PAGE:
September 4, 2021

B&Me's Annual Labor Day Salute This Year Goes to Theater's Frontline Workers: Ushers

What a difference a year makes.                  
Or doesn’t. 

During the spring and summer evenings of 2020 we New Yorkers stood at our windows or out on the sidewalks to applaud, bang on pots and make whatever other noise we could to cheer the essential workers who were caring for the sick, delivering food and otherwise keeping the city going through those early scariest days of the ongoing pandemic. And I devoted my annual Labor Day salute last year to all the performers who appeared in the online concerts, Zoom productions, panel discussions and podcasts that kept us theater lovers going through those days when theaters everywhere were shut down.  

This summer some live performances, particularly those outdoors, came back and nearly all the productions and theaters that were closed have set reopening dates. Hadestown and Waitress returned to their stages just last night and a new play Pass Over kicked off the new season last month. 

But I fear the cheering for all that may be premature. The delta variant of the virus has been pushing infection numbers up again, creating new uncertainties and anxieties. So I’ve decided that my Labor Day tribute this year should celebrate some other essential—and usually unsung—workers of the theater community: ushers.

It was the illness of a Broadway usher that first brought the virus home to the New York theater community and helped prompt the total shutdown on March 12, 2020 (click here to read about that).  And as all of us—casts, crews and audiences—return to the theater, it may be the ushers who will be most at risk again.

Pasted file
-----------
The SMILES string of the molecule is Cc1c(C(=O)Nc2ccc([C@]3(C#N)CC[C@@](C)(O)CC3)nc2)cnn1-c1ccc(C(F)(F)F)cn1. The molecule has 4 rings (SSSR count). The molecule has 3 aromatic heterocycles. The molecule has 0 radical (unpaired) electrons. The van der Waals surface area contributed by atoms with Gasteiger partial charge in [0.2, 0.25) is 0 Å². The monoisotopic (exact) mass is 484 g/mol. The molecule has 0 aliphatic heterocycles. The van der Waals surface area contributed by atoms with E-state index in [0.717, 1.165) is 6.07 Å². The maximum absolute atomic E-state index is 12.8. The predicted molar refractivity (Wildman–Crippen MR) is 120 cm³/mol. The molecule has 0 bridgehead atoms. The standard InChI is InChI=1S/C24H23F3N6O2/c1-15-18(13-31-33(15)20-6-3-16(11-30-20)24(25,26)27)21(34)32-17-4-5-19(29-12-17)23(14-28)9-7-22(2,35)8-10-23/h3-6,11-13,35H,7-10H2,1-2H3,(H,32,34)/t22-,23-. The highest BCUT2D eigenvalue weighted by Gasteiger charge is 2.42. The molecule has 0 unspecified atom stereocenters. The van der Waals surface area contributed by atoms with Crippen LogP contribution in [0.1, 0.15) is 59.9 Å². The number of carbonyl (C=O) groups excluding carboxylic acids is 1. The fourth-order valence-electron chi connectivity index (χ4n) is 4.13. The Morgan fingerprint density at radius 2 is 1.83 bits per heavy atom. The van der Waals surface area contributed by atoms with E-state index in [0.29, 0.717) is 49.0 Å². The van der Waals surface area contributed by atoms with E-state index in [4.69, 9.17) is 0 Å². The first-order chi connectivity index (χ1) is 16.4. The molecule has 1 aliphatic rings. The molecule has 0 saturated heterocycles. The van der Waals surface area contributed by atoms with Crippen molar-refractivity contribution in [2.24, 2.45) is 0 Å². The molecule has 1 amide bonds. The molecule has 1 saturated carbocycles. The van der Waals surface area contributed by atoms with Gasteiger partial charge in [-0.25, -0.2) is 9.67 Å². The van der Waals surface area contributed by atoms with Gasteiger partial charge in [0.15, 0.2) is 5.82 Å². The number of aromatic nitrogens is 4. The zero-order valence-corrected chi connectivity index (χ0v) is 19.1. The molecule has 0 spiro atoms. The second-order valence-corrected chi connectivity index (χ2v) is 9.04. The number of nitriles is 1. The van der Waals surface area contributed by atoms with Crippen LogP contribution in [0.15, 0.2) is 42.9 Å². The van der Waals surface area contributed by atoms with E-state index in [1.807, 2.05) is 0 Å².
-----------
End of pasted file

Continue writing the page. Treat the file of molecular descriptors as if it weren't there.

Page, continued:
For starters, they’ll have to interact with people coming to see the shows who, even though they now will have to prove they’ve been vaccinated or recently tested (click here to read the guidelines) they may still be carriers of what is turning out to be an insistent and highly infective form of the virus, increasing the chances that the ushers may contract it or unknowingly pass it on to others.

Moreover on top of directing people to their seats, answering their questions and reminding them to turn off their cell phones, the ushers now will have the added responsibility of checking vaccination credentials and making sure that audience members are keeping their masks on. That won’t be easy work.

British theaters, where masks are optional, have found—no surprise—that most people prefer watching a show without their masks. They’ve also found that mask-adamant theatergoers don’t want to sit next to laissez faire mask wearers. And as New York magazine theater critic Helen Shaw pointed out in a tweet last month, a coughing fit by one audience member can paralyze those around him or her with fear. Resolving those issues can transform ushers into referees and wardens. 

On top of all that, there have been lots of stories about how badly people have treated waiters once restaurants and bars reopened (click here to read about that).  The more expensive the place, the worse the behavior in many cases because those customers seem to feel that shoveling out all those dollars entitles them to a certain kind of service and they’ve somehow forgotten that the people providing it are laboring under restrictions imposed by a pandemic. 

Theater tickets cost a lot of money too so similar boorishness could pop up in our venues too. And there are lots of potential triggers. It may take longer to get into the theater or to be seated as ushers check credentials. Intermissions may be cut and bars closed so that people can’t mill around as much. Some seatmates may not be as rigorous about their masks as others. 

Without ushers—the unionized ones on Broadway (click here to listen to a 2016 story about them) and the volunteer ones at off-Broadway venues like Playwrights Horizons and the Irish Rep—the whole experience could disintegrate into chaos.

To be honest, I’m really nervous about the prospect of sitting in a theater alongside a lot of strangers whose health habits and history I don’t know.  But once I do get there, I’m going to try very hard to remember to thank the ushers for the essential work they’re doing and I hope you will too.  In the meantime, Happy Labor Day.